Australia is in Deep Trouble By James Reed

It is almost certain that Beijing Biden has stolen the presidency, since Trump is too weak to take the final step of martial law and use of the Insurrection Act. He just wants to play golf, like a cuck, only marginally better than soft-faced men like Pence, and that other softer guy who does not have a jaw, let alone backbone. Australia, now more than ever, is going to face the full onslaught of China. I am glad to be as old as I am, since dying now is not much a loss. It would be too bad to be younger, with something to live for, like a business, children, things like that. Wow, the good men should have fought a bit harder decade, if not a century ago. Like others, I keep having these deep existential regrets about the fall of the West. Still, march and die, as an old digger once used to say to me.

“China's island-grabbing campaign is getting close to home. It's muscling in on tiny nations from the Indian to the Pacific Oceans. But Australia's begun pushing back.

Ceylon. Savo Island. Coral Sea. Guadalcanal. Gilbert and Marshall Islands. Tarawa. Truk. Guam.

These were names plucked from obscurity by bloody battles against Japan during World War II. They were battles fought because these seemingly insignificant islands - some little more than coral atolls and volcanic outcrops - are important. They are remote outposts, rare landfalls in vast oceans.

They sit astride shipping lanes that carry the lifeblood of South-East Asia's and Oceania's economies.

Those controlling these specks on the map potentially have an impact on world affairs seemingly out of all proportion.

Not since the darkest days of World War II has Australia begun to feel the pressure of isolation and constraint.

Germany did little more than harass our shipping in the Indian Ocean, carrying troops and equipment to the Middle East and vital resources in return.

But Japan's overwhelming raids on Darwin and Ceylon (Sri Lanka) in 1942 brutally demonstrated just how vulnerable we were. And once the Pacific Islands began to fall, the links between Australia and the United States began to look tenuous as well.


That encirclement of Australia was with steel ships, aluminium aircraft and the blood and sweat of tens of thousands of troops.

It's an encirclement some analysts fear we are experiencing again.

But in place of warships and tanks, China is steamrolling across our region with promises of grand works of infrastructure - and weaponised loans.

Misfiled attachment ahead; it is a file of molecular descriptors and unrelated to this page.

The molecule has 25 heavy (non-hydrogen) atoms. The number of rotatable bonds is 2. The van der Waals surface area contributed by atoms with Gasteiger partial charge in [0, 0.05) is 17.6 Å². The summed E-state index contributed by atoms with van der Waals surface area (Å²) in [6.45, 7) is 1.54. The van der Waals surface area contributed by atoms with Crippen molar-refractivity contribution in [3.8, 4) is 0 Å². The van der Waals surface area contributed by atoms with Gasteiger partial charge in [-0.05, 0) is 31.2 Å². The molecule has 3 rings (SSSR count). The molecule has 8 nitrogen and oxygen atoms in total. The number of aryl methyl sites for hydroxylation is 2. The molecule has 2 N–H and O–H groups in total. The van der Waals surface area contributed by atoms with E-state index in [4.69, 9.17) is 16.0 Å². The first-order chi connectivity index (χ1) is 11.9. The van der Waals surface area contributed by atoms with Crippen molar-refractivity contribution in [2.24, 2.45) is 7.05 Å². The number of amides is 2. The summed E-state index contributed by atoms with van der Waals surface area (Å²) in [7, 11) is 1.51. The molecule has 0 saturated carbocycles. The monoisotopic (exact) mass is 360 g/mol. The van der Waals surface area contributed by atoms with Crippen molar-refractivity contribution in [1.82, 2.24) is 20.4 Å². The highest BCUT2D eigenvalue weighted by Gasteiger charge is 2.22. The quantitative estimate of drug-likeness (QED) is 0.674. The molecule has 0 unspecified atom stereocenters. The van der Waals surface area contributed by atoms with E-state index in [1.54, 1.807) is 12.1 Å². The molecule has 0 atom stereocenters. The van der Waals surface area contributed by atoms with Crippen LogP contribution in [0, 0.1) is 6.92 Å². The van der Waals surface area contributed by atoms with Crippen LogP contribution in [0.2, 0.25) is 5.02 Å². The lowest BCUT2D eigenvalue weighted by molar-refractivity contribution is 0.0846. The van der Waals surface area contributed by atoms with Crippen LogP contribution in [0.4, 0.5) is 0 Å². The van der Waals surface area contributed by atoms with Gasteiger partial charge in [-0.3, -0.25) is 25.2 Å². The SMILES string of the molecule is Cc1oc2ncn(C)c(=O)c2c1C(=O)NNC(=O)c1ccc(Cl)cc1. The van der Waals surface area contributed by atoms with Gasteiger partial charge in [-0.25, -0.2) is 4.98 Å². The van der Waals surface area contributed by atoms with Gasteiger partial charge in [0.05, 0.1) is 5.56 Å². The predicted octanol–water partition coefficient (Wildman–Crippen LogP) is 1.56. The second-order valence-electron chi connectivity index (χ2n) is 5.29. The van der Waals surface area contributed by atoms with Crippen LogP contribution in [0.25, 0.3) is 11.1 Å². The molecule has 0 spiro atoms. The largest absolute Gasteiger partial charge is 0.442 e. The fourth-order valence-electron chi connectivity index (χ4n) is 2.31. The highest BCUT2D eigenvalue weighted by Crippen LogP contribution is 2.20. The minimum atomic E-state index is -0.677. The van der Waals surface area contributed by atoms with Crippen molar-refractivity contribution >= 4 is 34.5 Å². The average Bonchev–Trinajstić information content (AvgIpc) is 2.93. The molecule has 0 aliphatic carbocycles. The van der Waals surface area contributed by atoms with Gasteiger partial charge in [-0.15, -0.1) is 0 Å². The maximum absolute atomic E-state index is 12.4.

Debt-trap diplomacy is behind a new land grab. It's the lure of loans pushed on poor countries that cannot afford to repay them.

Now new regional names are registering on Australia's radar as they teeter and fall.

Male. Manus. Luganville. Wewak.

China has showered small nations such as Vanuatu, Tonga and the Solomon Islands with concessional loans. The Lowy Institute think-tank estimates Beijing pushed more than $2.3 billion into to the region between 2006 and 2016.

The fates of these far-flung places could be a bellwether of our own.


Last week, the scattering of tiny islands that is the Maldives Archipelago in the Indian Ocean opened an enormous new runway.

Velana International Airport is on the island of Male. The broad new airstrip was built on land reclaimed from the sea by a Chinese state-backed company, using money from … Beijing.

It followed close on the heels of another controversial Maldives-China project.

"The nation celebrated the opening of the China-Maldives Friendship Bridge, hailed as the project of the century in the small Indian Ocean nation and a hallmark project of the China-proposed Belt and Road initiative (BRI)," the state-run Global Times reported in August.

"Although some said the Maldivian government will bear a heavy debt from the massive infrastructure co-operation with China, Maldivian officials said they appreciate China's generosity."

It was a pointed - if unconvincing - rebuttal of the 'debt-trap' narrative.

But Beijing is already in a position in the tiny strife-torn nation to seize both as collateral - and turn them towards military purposes.

Then there's Manus.

Once part of the British Admiralty Islands, it was seized from the Japanese by the United States for use as a major World War II naval staging post.

Now part of Papua New Guinea, it has once again returned to the world's stage.

China has been showing interest.

Having airfield and port facilities there could boost its 'Island Chain' ambitions, and establish a prickly thorn between Australia and US facilities on the island of Guam.